Syllogism are a common question type you might encounter. In essence, a syllogism is simply a set of rules from which certain inferences can be drawn from.

It also might be the case that there isn’t sufficient information to safely conclude something from a syllogism.

Luckily, there are a distinct set of primitive rules you can use to interrogate more complex syllogisms. Let’s look at them!

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## Importance of Venn diagrams

It is important that you appreciate the importance of Venn diagrams when answering syllogism-based questions.

They help visualise the problem in a simple manner and can be an incredible help when interrogating questions quickly in time-constrained environments.

Each primitive rule has its own Venn diagram structure so it is important you memorise these and use them during your practice to improve your timings.

With each primitive rule, draw out the Venn diagram and learn exactly what follows given the rule!

I like to split up my syllogism practice into basic and complex primitives. Let’s get started.

## Basic Primitives

Basic primitives are my own coining of what are the basic structure of categorical syllogisms. Learn this and you will have a deeper understanding and appreciation for the more complicated syllogism structures.

### Some A are B

A simple diagram, some A are B is essentially telling us there is overlap between A and B. The word some, however, is a tricky thing, as it could mean a small minority, a narrow majority, or just 100% of A are B. We don’t know the full relationship between A and B and therefore **All **A could in fact be B! However your main focus should be on the **valid **assumptions you can draw.

#### Housekeeping for valid assumptions

Valid assumptions are simply assumptions that aren’t precluded by the statements we already have.

#### Valid Assumptions

- Some A are B (Statement)
- Some B are A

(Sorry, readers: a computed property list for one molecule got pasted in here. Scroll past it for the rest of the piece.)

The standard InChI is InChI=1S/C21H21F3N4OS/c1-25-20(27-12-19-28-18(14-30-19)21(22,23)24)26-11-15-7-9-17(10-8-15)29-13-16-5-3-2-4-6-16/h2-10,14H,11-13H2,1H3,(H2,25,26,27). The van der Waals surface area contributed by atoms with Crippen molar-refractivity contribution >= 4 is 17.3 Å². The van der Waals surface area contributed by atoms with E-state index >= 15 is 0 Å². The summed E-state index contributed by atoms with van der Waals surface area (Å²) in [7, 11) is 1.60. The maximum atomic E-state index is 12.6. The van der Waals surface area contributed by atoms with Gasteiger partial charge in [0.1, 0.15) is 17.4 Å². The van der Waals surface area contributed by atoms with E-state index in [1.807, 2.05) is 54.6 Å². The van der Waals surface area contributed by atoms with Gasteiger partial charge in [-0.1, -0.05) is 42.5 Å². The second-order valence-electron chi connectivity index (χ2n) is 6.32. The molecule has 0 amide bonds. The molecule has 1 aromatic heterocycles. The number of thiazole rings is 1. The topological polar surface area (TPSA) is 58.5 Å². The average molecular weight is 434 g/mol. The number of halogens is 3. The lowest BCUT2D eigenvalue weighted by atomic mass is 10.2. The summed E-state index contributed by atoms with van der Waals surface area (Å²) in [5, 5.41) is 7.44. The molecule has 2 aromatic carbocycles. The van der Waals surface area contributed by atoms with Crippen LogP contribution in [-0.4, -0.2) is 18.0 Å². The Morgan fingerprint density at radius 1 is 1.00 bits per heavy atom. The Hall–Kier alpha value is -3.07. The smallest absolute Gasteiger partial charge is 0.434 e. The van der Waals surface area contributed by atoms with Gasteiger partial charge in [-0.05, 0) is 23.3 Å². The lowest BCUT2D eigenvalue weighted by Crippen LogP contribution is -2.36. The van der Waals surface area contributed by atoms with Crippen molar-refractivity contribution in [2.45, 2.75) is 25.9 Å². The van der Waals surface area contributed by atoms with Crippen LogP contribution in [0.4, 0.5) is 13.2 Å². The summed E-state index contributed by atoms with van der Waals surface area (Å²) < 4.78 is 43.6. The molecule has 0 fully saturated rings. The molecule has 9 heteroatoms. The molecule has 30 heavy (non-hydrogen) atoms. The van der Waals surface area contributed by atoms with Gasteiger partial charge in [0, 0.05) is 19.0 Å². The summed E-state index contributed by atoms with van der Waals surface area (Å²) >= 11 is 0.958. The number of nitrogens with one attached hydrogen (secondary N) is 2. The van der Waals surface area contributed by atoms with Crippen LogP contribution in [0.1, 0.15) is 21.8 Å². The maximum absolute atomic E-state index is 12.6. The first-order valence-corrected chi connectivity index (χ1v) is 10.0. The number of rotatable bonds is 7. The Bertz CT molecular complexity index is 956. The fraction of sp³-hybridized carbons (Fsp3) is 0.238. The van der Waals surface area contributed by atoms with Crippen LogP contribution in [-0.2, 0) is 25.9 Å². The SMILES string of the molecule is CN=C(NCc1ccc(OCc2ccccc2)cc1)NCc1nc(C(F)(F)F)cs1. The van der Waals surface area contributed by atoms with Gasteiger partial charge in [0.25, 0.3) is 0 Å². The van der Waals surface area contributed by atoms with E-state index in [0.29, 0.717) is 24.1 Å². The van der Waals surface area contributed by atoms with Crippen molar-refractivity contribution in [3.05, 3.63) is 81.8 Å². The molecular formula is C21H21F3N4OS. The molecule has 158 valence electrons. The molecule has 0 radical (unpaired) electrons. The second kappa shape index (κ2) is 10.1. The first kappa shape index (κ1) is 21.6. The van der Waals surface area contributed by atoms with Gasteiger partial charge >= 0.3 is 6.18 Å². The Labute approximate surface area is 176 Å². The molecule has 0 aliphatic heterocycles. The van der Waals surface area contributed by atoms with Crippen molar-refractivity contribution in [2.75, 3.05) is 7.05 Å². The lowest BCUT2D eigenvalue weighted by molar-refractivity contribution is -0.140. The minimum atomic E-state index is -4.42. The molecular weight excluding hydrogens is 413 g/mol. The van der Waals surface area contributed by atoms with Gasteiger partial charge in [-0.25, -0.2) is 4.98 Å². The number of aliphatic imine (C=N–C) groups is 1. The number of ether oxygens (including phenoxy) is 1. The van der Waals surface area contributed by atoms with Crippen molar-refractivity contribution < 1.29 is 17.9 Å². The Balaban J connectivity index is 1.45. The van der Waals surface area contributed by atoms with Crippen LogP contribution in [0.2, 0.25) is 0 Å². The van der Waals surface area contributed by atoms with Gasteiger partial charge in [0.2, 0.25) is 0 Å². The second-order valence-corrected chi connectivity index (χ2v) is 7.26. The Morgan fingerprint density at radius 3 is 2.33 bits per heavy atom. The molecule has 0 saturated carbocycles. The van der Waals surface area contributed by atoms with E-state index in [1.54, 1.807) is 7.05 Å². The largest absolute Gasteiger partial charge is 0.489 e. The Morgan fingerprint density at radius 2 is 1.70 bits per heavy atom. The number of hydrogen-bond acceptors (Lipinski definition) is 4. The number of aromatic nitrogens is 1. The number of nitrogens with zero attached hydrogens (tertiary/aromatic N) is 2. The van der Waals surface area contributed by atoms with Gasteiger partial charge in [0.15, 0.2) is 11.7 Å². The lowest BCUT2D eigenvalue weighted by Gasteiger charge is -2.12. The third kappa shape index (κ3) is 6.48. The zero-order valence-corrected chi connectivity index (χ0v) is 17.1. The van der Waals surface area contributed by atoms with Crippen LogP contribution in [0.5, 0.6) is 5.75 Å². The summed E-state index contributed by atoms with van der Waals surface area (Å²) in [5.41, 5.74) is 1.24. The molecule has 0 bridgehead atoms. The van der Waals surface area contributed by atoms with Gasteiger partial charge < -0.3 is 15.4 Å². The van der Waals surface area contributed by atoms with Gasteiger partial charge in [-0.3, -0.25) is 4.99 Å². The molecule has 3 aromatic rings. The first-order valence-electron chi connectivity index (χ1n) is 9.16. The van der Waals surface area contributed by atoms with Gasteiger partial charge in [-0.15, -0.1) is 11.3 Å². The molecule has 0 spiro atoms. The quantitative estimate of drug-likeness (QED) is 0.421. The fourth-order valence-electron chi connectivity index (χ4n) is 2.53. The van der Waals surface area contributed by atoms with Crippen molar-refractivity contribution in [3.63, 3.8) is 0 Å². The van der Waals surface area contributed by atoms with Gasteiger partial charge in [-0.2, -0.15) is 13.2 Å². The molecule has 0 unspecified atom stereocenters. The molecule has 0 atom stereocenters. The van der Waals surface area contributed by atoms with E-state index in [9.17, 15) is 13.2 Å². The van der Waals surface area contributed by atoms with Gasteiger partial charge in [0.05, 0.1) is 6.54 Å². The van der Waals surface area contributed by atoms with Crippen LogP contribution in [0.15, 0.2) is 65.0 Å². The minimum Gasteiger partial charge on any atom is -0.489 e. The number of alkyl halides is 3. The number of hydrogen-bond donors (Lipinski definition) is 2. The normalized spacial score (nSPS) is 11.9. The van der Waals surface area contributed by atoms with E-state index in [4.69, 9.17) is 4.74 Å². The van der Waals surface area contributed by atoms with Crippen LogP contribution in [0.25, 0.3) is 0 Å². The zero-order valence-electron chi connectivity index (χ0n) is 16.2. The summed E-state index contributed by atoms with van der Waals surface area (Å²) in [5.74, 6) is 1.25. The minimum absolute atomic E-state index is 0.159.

- Some B are not A
- Some A are not B

#### Venn

### Some A are not B

This is essentially a rehashing of the first, from the perspective of the non-overlapping area.

#### Valid Assumptions

- Some A are not B (Statement)
- Some A are B
- Some B are A

#### Venn

### All A are B

Another simple diagram that is telling us that B encapsulates all that is A. This is a very common pattern and is often aggregated with other rules to create complex questions.

#### Valid Assumptions

- All A are B (Statement)
- Some A are B
- Some B are A

#### Venn

### No A are B

No relationship between A and B is disclosed, and therefore there is no overlap. This is also often denoted by a line between the 2 circles to ensure you are aware there is no interaction!

#### Valid Assumptions

- No A are B
- No B are A

#### Venn

## Complex Primitives

These are aggregates of the simple primitive syllogisms we saw earlier.

This is what you are likely to encounter in your exams as these require you to draw more complicated Venn diagrams, and can truly test your understanding of syllogisms.

### Some A are B and All B are C

#### Valid Assumptions

#### Venn

### All A are B and Some B are C

#### Valid Assumptions

#### Venn

### All B are A and all C are A

#### Valid Assumptions

#### Venn

### All A are B and no B are C

#### Valid Assumptions

#### Venn

### All A are B and no A are C

#### Valid Assumptions

#### Venn

### Some A are B and no B are C

#### Valid Assumptions

#### Venn

### All A are B and All B are C

#### Valid Assumptions

Between A and B:

- All A are B
- Some A are B
- Some B are A

Between B and C:

- All B are C
- Some B are C
- Some C are B

Between A and C:

- All A are C
- Some A are C
- Some C are A

#### Venn

### Some A are B and Some B are C

#### Valid Assumptions

Between A and B:

- Some A are B
- Some B are A

Between B and C:

- Some B are C
- Some C are B

We are unaware of the relationship between A and C since we have no statements. However, we can’t exclude the possibility of some A being C, and some C being A

#### Venn

## Summary

Syllogisms are an integral part of any decision making exam, and are worth up to 2 points in the UCAT exam.

You do have to get all 5 portions of the question correct which might not be worth it timewise, but if you are able to interrogate them quick enough, it is definitely a way to scoop up some easy points, instead of wasting time on the more time-constrained questions.

Remember the UCAT is a test in triage!

**Snappy Syllogism** is in development to help you practice all syllogism at speed!

****This page is continually being updated.****